DSTs – How are they funded
Due to the nature and structure of Delaware Statutory Trusts (DSTs), it is important for investors to know how they are funded. Investors also need to know the restrictions and rules regarding the funding of DSTs and the timing on such funding. These are important aspects for investors to note when evaluating or looking into investing into a DST.
The following are some things to note about how DSTs are funded:
DSTs are commonly funded either before or after the acquisition of the property
Two common methods for funding DSTs are either pre-acquisition or post-acquisition of the property or properties. For the pre-acquisition method, the DST’s sponsor has to raise funds from investors prior to the acquisition of the property desired. This means that the sale of the property to the DST cannot close until the DST has met the required investment levels. This also means that investors will not know the exact property or properties that will be held and eventually managed by the sponsor. This is something that investors should look into when evaluating or looking into DSTs.
According to the DST’s trust agreement, a sponsor may have specific regions and/or types of properties (e.g. residential or commercial) that it must select from after the financing requirements are met. This can serve as some form of assurances for investors who might be interested in a specific DST. Nevertheless, there is more risk involved when DSTs are financed pre-acquisition of the property or properties since the investment will then be subject to the DST actually closing on and acquiring properties.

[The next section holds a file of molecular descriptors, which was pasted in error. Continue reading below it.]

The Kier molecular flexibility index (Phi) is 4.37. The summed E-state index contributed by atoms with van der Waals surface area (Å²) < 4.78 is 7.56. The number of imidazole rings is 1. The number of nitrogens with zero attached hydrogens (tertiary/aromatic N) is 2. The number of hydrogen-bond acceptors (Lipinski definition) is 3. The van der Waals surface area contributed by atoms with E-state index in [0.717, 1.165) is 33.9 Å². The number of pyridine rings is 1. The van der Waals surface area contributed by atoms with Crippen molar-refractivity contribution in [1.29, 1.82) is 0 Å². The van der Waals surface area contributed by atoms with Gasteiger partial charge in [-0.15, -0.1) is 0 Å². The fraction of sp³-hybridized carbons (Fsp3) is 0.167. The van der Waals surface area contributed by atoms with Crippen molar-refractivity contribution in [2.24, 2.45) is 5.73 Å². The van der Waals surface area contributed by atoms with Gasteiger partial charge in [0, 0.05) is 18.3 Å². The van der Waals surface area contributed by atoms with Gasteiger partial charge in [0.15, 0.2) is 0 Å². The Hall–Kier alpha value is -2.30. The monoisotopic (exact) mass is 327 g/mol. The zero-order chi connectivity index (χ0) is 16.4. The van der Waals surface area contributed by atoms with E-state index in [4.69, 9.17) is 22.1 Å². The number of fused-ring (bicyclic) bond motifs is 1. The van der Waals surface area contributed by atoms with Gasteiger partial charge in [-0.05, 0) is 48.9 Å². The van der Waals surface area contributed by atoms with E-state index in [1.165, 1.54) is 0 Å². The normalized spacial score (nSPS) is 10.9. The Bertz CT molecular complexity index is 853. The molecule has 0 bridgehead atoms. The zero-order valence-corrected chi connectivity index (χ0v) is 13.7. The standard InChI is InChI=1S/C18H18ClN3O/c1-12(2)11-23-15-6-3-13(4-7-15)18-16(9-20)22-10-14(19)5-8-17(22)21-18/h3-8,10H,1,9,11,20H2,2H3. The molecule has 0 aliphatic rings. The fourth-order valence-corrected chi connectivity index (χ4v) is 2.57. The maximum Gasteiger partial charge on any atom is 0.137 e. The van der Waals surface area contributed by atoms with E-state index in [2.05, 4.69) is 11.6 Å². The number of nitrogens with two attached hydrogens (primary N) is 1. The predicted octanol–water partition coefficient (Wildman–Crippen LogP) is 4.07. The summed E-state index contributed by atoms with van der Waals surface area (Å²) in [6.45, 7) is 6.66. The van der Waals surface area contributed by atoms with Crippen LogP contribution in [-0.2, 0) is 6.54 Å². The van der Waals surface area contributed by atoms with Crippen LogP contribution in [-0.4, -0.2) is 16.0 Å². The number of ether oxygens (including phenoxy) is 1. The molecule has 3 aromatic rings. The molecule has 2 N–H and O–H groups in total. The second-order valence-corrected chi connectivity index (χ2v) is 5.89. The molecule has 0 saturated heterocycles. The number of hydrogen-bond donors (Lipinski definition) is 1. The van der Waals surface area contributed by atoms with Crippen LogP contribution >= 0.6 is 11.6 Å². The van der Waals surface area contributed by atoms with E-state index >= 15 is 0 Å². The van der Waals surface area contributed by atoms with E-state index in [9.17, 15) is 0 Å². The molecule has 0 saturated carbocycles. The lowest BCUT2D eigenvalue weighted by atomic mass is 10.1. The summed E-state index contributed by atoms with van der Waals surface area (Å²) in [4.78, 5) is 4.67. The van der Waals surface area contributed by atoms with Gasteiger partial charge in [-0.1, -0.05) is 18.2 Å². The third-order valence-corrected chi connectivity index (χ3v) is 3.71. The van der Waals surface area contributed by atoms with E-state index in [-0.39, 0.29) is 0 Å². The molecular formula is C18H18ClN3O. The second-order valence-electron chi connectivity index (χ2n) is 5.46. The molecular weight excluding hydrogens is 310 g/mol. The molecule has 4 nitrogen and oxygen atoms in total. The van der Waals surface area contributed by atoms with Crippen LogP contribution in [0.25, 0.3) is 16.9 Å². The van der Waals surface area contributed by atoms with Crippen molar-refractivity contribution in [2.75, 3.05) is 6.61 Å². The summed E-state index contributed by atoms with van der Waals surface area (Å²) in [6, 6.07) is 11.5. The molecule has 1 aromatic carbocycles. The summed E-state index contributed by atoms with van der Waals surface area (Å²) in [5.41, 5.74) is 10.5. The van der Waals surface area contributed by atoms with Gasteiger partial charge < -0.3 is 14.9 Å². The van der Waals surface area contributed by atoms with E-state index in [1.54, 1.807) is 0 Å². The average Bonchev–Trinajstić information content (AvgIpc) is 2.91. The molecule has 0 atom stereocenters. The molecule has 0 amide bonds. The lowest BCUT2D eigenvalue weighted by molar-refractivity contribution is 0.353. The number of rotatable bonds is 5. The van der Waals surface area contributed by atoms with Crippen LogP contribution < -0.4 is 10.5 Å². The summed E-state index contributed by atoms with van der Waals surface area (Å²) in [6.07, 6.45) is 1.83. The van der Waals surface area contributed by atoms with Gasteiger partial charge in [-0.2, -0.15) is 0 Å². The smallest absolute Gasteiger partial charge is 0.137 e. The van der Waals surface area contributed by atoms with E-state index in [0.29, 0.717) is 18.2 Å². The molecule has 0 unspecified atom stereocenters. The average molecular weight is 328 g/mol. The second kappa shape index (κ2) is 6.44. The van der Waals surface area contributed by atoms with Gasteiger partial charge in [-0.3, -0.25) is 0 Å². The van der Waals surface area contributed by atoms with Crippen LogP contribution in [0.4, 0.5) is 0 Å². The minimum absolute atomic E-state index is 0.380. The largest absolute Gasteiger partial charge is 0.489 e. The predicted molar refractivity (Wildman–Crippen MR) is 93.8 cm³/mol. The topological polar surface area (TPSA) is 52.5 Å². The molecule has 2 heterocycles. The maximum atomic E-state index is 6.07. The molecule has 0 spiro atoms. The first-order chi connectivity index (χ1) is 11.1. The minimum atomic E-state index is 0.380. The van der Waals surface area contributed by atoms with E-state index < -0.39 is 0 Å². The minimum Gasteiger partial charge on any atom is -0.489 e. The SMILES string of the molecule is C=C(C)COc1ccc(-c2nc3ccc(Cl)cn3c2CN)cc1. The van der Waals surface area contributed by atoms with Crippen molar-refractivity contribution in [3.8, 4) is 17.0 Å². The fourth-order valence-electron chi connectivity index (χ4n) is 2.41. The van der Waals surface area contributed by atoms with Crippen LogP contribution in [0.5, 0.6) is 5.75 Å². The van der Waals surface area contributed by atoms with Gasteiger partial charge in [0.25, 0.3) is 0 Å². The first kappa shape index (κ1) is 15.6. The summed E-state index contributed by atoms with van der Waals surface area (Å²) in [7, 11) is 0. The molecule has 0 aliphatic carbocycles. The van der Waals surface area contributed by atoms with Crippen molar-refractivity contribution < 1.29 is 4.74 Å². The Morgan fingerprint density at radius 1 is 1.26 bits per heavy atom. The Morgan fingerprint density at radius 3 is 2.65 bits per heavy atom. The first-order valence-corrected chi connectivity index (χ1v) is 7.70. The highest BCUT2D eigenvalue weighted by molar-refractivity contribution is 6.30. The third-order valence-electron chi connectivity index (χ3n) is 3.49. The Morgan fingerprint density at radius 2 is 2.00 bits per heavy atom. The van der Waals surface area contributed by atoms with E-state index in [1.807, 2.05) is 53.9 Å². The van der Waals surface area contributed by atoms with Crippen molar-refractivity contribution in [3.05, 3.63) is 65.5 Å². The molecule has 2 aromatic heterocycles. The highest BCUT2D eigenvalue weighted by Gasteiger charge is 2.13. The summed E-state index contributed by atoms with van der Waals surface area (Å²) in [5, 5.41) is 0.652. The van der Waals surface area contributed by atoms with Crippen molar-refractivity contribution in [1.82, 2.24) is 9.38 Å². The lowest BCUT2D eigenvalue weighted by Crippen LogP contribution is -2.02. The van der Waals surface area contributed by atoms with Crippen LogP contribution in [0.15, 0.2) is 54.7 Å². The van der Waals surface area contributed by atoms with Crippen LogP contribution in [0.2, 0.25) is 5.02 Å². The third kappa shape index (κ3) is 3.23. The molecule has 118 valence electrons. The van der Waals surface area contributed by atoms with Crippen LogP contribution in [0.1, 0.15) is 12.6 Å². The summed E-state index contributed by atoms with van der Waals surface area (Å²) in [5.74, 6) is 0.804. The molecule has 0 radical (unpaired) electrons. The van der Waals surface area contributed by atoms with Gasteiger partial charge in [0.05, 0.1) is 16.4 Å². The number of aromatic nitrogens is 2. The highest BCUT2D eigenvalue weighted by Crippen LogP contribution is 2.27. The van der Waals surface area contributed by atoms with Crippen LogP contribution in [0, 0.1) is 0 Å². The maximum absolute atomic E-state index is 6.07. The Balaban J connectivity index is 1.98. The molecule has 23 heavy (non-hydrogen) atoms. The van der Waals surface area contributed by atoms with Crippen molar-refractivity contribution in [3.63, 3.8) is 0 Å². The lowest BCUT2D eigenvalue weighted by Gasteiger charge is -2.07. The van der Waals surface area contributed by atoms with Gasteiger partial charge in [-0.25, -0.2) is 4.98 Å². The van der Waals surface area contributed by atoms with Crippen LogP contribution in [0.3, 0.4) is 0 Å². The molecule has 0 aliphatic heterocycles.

Although investors will be able to evaluate DSTs better and more confidently if the DST is funded post-acquisition, this usually results in higher up front fees that must be paid when an investor decides to invest in the specific DST. In any event, investors need to be aware of how a given DST is funded in order to make the best investment decision.
DSTs cannot raise or receive additional funds after the offering period ends
DST trustees have limitations on dealing with debts and leases
Additionally, depending on how the trustee has structured the leases with the tenants, trustees may have to renegotiate or restructure the leases if a tenant defaults or files for bankruptcy. Some DSTs may decide to circumvent this need to renegotiate or restructure tenant leases by using a master lease to handle the tenants.
Investors may directly invest in a DST or use a 1031 like-kind exchange
As noted earlier, any investments made by investors, either directly or through the use of 1031 like-kind exchanges, will need to be made during the offering period. Once the offering period ends, however, no additional investments and funds may be received by the DST.
Any reserves or cash held by the DST may only be invested in short-term obligations
Whether or not a debt is short-term will typically be within the discretion of the trustee and/or sponsor. Additionally, the trust document governing the specific DST may also provide a definition for short-term obligations or may provide guidelines to help the trustee or sponsor decide whether the investment is short-term.
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